GENDER, LANGUAGE & INCLUSION – Statement by Doctors for Choice UK: Gender, Language and Inclusion

Abortion care should be inclusive and accessible for everyone who needs it. We recognise that not everybody who may need abortion care is a woman. We believe that all people who are able to become pregnant, including those who are trans (see glossary below), deserve access to high-quality, respectful abortion care.

We recognise that:

  • There are additional barriers to access to abortion care for those who are not women.
  • Throughout history, the experiences and health needs of trans people have been systematically disregarded and silenced.
  • There is little data on trans people’s healthcare, including abortion care, access and outcomes at the population and health-care system level, due to exclusion from routine demographic questions (e.g. there is often no option to record gender identity). As such, most existing abortion-related data refers to women.
  • Language can impact an individuals’ emotional wellbeing and ability to access healthcare, and therefore plays an important role in determining the inclusivity of organisations and services.
  • Gender is both a social category (how people are labelled and treated based on this label) and a personal identity (how a particular person feels and acts). We recognise as a result that people’s experience of gender is complicated — and inevitably informed by other aspects of experience, including but not limited to race, socioeconomic position, sexuality and ability.

Within our materials, we use gender-additive language, such as ‘women and pregnant people’. We use this kind of generalised language so that our materials refer to all people who may need abortion care.

However, we also support the use of individualised language where appropriate, for example in the clinic setting when an individual is seeking care. This is language used according to a specific individual’s preferences: typically including their preferred pronoun (e.g. she/her, he/him, they/them, etc.), title, and name. Along these lines we recognise that, given the association of certain body parts with gender, terms for body parts can be especially key for some trans people.

All references to women in our materials are specific to cisgender women. We have retained the term ‘women’ in our texts in recognition that the vast majority of people who have abortions are women, and that 1 in 3 women in the UK will have an abortion. We also note that the stigma tied to abortion is entrenched in societal misogyny and the oppression of women.

Our overarching aim as an organisation is to recognise the needs of all people in accessing their fundamental right to healthcare, including access to safe, high-quality and inclusive abortion care.


  • In this statement we have used the term ‘trans’ to mean anyone who feels that the sex they were assigned at birth, and the corresponding gender they were assumed to have, does not match or sit easily with their own sense of self.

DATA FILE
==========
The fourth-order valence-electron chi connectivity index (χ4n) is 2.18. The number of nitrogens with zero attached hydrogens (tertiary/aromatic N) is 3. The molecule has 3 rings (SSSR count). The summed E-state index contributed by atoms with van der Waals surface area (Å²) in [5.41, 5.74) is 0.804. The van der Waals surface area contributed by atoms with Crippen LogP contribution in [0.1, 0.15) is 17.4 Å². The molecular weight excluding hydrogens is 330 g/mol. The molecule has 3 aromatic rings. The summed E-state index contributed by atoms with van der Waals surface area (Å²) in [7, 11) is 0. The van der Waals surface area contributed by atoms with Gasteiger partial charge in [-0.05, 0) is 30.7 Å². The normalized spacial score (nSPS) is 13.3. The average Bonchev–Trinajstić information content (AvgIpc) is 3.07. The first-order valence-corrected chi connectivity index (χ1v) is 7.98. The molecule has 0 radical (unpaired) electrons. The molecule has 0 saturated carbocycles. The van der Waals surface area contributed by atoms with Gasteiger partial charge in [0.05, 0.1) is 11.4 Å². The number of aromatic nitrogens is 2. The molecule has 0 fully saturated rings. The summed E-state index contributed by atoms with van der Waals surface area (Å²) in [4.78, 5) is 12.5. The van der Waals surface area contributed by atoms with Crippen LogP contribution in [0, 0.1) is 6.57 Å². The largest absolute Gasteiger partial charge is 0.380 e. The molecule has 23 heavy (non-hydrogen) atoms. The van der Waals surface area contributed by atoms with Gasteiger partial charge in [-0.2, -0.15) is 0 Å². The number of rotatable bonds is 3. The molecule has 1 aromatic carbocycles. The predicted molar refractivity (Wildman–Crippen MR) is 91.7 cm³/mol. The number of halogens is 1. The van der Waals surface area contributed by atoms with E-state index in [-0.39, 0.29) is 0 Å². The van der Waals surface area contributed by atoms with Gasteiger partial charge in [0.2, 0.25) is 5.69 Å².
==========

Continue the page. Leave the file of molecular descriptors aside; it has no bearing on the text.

This includes people:

– Assigned female at birth who recognise themselves to be men. (A person with this experience may, for example, self-describe as a trans man, man of trans history or man)

– Whose gender is not exclusively man or woman (who may, for example, self-describe as non-binary)

– Who may experience different genders at different times (who may, for example, self-describe as gender fluid)

– Who don’t experience a sense of gender at all (who may, for example, self-describe as a gender)

– People may also be ‘gender questioning’ – exploring their gender with a view to understanding it more fully.

People from any of these groups may be able to become pregnant.

We wish to support and include everyone who has an experience of gender like, or similar to this. We have chosen ‘trans’ because it is one of the broadest and most widely accepted words in current use. However, we recognise it is not a term everyone uses and we recognise and respect everyone’s right to choose how they are described as individuals. These terms may include, but are not limited to, the examples above. We particularly note that some people who transition will regard themselves as men afterwards and no longer consider themselves trans. We also recognise that trans people are diverse and some groups of trans people experience issues and have needs that others may not.

Additional reading

  • Brighton & Sussex University Hospitals. Gender Inclusive Language in Perinatal Services: Mission Statement & Rationale. December 2020.
  • Abortion Rights Coalition of Canada. Position Paper #101: Transgender Inclusivity. September 2020.
  • AJ Lowik. Trans-Inclusive Abortion Services: A Manual for Operationalizing Trans-Inclusive Policies and Practices in an Abortion Setting, Canada. 2018.
  • Dr Heidi Moseson et al. Abortion attempts without clinical supervision among transgender, nonbinary and gender-expansive people in the United States. 2021.

We thank Gendered Intelligence for their advice and feedback in creating this statement.